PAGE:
With Hurricane Irma slamming the coast of Florida the same day as the Dubuque Franciscans’ Sister Water Project service trip volunteers were traveling to Honduras, volunteer Jane Heiar began to get nervous.
“I told my husband, ‘put the wills on the counter top and tell the kids we love them,’” she recalled while laughing.
Jane, along with her husband Dave Heiar, of Dubuque,were part of a seven-person team that traveled to Honduras September 9-17 and dodged Irma to work alongside Dubuque Franciscan Sisters Pat Farrell, OSF, Mary Beth Goldsmith, OSF and Carol Hawkins, OSF who minister in the country. The trip was to help make potable water accessible to people in the rural village of Mejocote in Honduras as part of the Sister Water Project. The Dubuque Franciscans initiated the Sister Water Project in 2006 as a way to address the lack of potable water in Honduras and Tanzania, areas where sisters from the congregation ministered.
“The water source the villagers have access to for the project is high in the mountains and they are working to connect it with 19 miles of pipes into their homes,” explained volunteer Sheri Hosek, who is a member of the Sister Water Project committee. There is no machinery or heavy equipment assisting them in this task, which they hope to finish by June 2018, said Sheri.
“It’s mind boggling to me the work they’re doing manually,” said Dave. “Each pipe weighs 500 lbs. It takes 40 men to twist and turn one pipe into another.”
And when the pipes need to be bent, they use human power to do that, too, said Dave.
Each Sunday, 50-100 men travel from the community to the work site where they stay for the week as they install pipes and haul sand to make cement pillars that elevate the pipes off the ground. It’s back-breaking work but the volunteers were awed by the villagers’ dedication to the job.
“It was amazing to see the work and commitment of the villages to have water,” said volunteer Mary Jean Patterson of Madison, Wisconsin. “When asked ‘why do you do this?’ they answer, ‘so our grandchildren will know we brought water to the village.’ It’s very humbling and it speaks volumes to the importance of water to see them working so hard.”
“All I have to do is turn on a faucet and what they’re doing to try to get water for their families is a superhero task,” said Jane.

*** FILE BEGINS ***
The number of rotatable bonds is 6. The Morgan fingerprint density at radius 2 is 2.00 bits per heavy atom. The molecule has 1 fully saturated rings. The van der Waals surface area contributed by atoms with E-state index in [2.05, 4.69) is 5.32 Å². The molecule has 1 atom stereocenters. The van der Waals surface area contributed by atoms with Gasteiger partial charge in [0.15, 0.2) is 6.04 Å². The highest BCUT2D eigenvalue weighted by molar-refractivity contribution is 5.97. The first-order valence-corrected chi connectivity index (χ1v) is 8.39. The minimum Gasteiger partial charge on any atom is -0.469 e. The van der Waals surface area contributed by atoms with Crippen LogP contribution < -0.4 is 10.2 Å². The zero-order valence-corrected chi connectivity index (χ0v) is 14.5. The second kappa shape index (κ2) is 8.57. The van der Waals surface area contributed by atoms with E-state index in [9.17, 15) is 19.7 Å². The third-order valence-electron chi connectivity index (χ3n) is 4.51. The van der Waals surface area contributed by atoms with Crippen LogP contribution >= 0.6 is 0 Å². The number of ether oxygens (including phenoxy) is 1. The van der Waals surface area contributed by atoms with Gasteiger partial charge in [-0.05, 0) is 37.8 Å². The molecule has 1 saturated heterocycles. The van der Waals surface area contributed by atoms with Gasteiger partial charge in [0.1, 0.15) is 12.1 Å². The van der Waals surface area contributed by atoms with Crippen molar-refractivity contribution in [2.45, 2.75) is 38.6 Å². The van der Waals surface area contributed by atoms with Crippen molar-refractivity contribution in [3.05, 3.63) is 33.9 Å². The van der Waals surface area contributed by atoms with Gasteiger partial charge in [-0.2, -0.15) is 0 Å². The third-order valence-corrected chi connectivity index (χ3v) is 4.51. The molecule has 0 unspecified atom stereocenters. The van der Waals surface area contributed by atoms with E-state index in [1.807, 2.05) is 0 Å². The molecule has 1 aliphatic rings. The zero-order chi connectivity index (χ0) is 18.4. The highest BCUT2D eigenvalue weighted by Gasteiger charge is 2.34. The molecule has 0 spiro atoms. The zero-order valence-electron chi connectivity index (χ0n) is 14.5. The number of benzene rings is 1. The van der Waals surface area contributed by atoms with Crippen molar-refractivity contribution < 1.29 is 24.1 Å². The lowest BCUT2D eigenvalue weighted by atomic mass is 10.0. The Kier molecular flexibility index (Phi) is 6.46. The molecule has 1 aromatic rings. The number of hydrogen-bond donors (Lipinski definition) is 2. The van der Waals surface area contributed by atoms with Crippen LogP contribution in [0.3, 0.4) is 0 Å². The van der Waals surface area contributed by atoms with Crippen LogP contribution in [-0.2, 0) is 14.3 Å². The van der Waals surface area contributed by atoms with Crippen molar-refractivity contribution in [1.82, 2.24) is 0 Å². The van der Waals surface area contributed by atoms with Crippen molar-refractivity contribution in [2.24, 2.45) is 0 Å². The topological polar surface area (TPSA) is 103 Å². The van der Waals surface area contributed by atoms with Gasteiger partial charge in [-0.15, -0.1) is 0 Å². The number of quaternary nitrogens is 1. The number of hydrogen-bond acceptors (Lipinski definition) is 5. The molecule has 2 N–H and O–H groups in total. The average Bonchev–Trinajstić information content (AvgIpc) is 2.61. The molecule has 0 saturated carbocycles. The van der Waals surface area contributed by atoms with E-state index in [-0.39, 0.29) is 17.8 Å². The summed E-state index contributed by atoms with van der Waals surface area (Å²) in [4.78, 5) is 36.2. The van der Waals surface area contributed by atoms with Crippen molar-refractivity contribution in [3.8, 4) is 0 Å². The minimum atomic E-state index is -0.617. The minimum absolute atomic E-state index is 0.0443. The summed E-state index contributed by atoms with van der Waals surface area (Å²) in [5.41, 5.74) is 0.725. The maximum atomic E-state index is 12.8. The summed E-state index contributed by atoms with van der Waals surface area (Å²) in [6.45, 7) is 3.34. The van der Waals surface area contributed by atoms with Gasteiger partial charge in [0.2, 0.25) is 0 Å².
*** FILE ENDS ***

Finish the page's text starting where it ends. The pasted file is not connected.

The project, which is being funded by the villagers with a contribution from the Sister Water Project, covers a lot of ground, but the Hondurans are extremely mindful of the natural landscape.
“They were so careful not to disturb a coffee bean plant—they would hold back the plant just so they could put in the pipe,” said Jane. “They just have such an appreciation for the very simple things in nature. It was so incredible and so amazing to watch.”
Tyla Cole of Davenport was also impressed by the Hondurans, so much so that after being part of the 2016 Sister Water Project service trip, she signed up to return again. She said that helping serve others strengthens her faith.
“I love Honduras. I love the people,” reflected Tyla. “This trip reinforced my relationship with God and my understanding of my calling. These trips have inspired me to love more, give more, live simpler and surrender my life to God.”
Tyla, like most of the volunteers, did not have the language skills to communicate with the Hondurans as they worked alongside one another, but she noticed it didn’t stop them from forming connections.
“Breaking down any sort of cultural or linguistic barrier that remained between us, many of the men would put their hands on the volunteers’ shoulders, smile and look at us and say, ‘amigo’ [friend],” noted Tyla.
Though the volunteers may not have been able to connect verbally, Dave hoped that just being in their company said what words could not.
“I can’t help but wonder if we helped or hindered their process but I do know we gave them moral support,” said Dave. “We traveled there and took our time to be with them by their side and you could feel the appreciation that they had for our presence there.”
“I will never look at water the same way and never take it for granted,” he added.
Photo: SWP Volunteers Patrick Kedley, Sheri Hosek, Mary Jean Patterson, Jane Heiar, Tyla Cole, and Catherine Clark in Honduras. Photo by Dave Heiar.